The ethanol industry has taken President Obama to task for suggesting that distilling alcohol from corn is not the most efficient way to provide transportation fuel and that more research is needed into “cellulosic” sources of ethanol.  The President made his remarks at a White House event in which questions from citizens were relayed to him via Twitter.

Obama, who has supported ethanol subsidies as a Senator from corn-rich Illinois and as President, was asked during the Twitter event by a person from Iowa if the subsidies would be reduced.

“I’m a big supporter of biofuels,” Obama said.  “But one of the things that’s become clear is, is that we need to accelerate our basic research in ethanol and other biofuels that are made from things like woodchips and algae as opposed to just focusing on corn, which is probably the least efficient energy producer of these various other approaches. And, so I think that it’s important to even those folks in farm states who traditionally have been strong supporters of ethanol, to examine are we in fact going after the cutting-edge biodiesel and ethanol approaches that allow, for example, Brazil to run about a third of its transportation system on biofuels. Now they get it from sugar cane and it’s a more efficient conversion process than corn-based ethanol. And so us doing more basic research in finding better ways to do the same concept I think is the right way to go.”

The President did not actually answer via Twitter since his response was far over the 140-character limit.

Obama’s mild skepticism about corn-based ethanol was too much for Bob Dinneen, president of the Renewable Fuels Association (RFA).

“While much of our industry’s research and development focus is on the next generation of feedstocks and biofuels, the existing grain-based industry has quietly made tremendous strides in its economic and environmental efficiency in recent years,” Dineen wrote in a letter to Mr. Obama.  “Given its rapid rate of innovation and evolution, it was concerning to hear you suggest during your Twitter town hall that American ethanol was behind the innovation curve.  More troubling was your assessment that Brazilian ethanol is a superior, more efficient product than the one produced here at home.”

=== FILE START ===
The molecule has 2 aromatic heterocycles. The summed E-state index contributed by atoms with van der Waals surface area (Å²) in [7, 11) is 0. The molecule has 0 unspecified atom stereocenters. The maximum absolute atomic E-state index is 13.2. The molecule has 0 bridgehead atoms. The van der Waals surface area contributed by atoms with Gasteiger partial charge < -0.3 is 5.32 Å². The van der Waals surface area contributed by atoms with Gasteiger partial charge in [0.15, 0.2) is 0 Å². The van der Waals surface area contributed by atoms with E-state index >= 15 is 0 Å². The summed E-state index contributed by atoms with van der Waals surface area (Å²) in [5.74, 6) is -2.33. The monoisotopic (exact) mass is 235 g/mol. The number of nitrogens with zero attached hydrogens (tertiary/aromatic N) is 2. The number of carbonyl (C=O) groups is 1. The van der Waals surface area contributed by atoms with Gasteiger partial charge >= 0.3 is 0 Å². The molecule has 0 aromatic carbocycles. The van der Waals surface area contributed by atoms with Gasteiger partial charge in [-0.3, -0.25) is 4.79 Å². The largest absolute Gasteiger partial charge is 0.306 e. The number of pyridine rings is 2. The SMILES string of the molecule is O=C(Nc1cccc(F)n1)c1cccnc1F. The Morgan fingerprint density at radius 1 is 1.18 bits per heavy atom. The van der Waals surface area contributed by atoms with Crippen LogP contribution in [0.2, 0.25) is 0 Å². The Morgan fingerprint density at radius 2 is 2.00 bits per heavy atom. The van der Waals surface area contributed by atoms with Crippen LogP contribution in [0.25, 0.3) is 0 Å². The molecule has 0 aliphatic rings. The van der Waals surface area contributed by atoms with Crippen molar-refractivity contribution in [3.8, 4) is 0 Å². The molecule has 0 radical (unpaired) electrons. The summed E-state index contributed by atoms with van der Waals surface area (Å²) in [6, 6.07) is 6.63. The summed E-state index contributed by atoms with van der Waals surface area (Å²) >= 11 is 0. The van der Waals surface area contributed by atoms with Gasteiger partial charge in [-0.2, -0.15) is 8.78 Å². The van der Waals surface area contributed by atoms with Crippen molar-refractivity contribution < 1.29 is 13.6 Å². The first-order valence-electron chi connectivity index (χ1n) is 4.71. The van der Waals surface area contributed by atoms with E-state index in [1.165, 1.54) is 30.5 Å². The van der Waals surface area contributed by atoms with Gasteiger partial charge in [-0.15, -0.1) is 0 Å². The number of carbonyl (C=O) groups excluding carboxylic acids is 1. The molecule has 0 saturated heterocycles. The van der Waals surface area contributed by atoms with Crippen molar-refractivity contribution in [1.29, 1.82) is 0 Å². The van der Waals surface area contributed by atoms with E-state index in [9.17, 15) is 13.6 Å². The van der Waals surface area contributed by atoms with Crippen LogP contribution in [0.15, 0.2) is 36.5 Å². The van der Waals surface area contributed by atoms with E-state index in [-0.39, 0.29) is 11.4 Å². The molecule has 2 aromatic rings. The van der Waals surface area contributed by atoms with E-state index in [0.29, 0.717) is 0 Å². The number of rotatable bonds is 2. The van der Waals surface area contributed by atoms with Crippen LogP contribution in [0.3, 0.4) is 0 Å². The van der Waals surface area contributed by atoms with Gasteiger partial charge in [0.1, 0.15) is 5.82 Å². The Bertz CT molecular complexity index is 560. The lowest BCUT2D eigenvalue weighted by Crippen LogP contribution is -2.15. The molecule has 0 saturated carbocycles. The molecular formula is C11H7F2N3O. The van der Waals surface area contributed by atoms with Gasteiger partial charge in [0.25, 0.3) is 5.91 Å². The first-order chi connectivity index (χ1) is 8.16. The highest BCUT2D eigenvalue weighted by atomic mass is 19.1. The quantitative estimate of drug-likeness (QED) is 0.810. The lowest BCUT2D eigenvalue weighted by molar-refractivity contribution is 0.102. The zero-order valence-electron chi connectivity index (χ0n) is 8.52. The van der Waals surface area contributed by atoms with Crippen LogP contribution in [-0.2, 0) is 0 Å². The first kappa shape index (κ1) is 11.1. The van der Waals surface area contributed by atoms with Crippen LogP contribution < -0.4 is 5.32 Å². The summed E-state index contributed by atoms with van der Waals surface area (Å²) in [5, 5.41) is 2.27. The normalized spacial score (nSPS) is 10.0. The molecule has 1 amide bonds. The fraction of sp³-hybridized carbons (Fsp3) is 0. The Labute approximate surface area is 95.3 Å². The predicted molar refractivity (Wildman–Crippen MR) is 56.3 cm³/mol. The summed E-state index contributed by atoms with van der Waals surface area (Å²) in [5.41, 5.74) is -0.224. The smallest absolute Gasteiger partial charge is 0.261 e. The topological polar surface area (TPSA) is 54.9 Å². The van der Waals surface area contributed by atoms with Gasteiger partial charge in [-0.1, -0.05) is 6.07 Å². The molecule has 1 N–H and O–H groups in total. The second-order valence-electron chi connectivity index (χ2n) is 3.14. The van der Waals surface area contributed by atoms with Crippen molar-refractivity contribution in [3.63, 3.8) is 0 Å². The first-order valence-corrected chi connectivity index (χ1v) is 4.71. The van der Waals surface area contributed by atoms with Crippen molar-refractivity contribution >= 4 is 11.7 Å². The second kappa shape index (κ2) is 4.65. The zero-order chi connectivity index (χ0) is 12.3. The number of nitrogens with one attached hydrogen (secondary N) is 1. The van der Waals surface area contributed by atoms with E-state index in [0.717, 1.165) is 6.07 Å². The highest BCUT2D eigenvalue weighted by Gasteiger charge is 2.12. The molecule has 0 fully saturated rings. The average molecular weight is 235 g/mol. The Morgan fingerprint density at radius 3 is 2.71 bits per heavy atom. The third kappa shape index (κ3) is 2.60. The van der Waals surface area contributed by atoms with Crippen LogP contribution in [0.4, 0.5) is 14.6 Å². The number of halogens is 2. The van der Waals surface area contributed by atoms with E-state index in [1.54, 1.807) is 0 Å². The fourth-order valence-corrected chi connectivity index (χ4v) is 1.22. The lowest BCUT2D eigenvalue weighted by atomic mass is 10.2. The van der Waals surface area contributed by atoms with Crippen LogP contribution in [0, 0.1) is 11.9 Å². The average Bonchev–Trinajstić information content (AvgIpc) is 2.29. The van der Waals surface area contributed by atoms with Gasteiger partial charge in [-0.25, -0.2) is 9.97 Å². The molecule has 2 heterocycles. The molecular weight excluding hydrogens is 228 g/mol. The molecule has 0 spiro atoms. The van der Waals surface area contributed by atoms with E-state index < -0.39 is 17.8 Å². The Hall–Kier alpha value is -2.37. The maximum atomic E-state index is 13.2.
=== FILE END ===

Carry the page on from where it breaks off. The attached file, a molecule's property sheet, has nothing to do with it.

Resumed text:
Ethanol derived from corn in the United States is “the most cost-effective motor fuel on the market today, costing less than Brazilian ethanol and gasoline,” Dinneen wrote. He added that working conditions in the U.S. corn and ethanol industries stand in “stark contrast to some of the working conditions and pay received by Brazilians employed on sugar plantations and ethanol mills.”

As to the President’s comment on efficiency, Dinneen noted in his letter that “ethanol production today is showing tremendous energy benefits with current ethanol production producing up to 2.3 units of energy for every unit of energy used. Together with improved efficiencies and new technologies, ethanol producers are getting more ethanol per bushel of corn and using fewer BTUs and gallons of water in the process.”

In his letter, Dinneen mentioned federal loan guarantees to plants utilizing cellulosic technology.  He did not, however, mention the estimated $6 billion in tax credits that support the ethanol industry through the Volumetric Ethanol Excise Tax Credit (VEETC) or the direct supports for the ethanol industry that RFA is seeking in place of VEETC.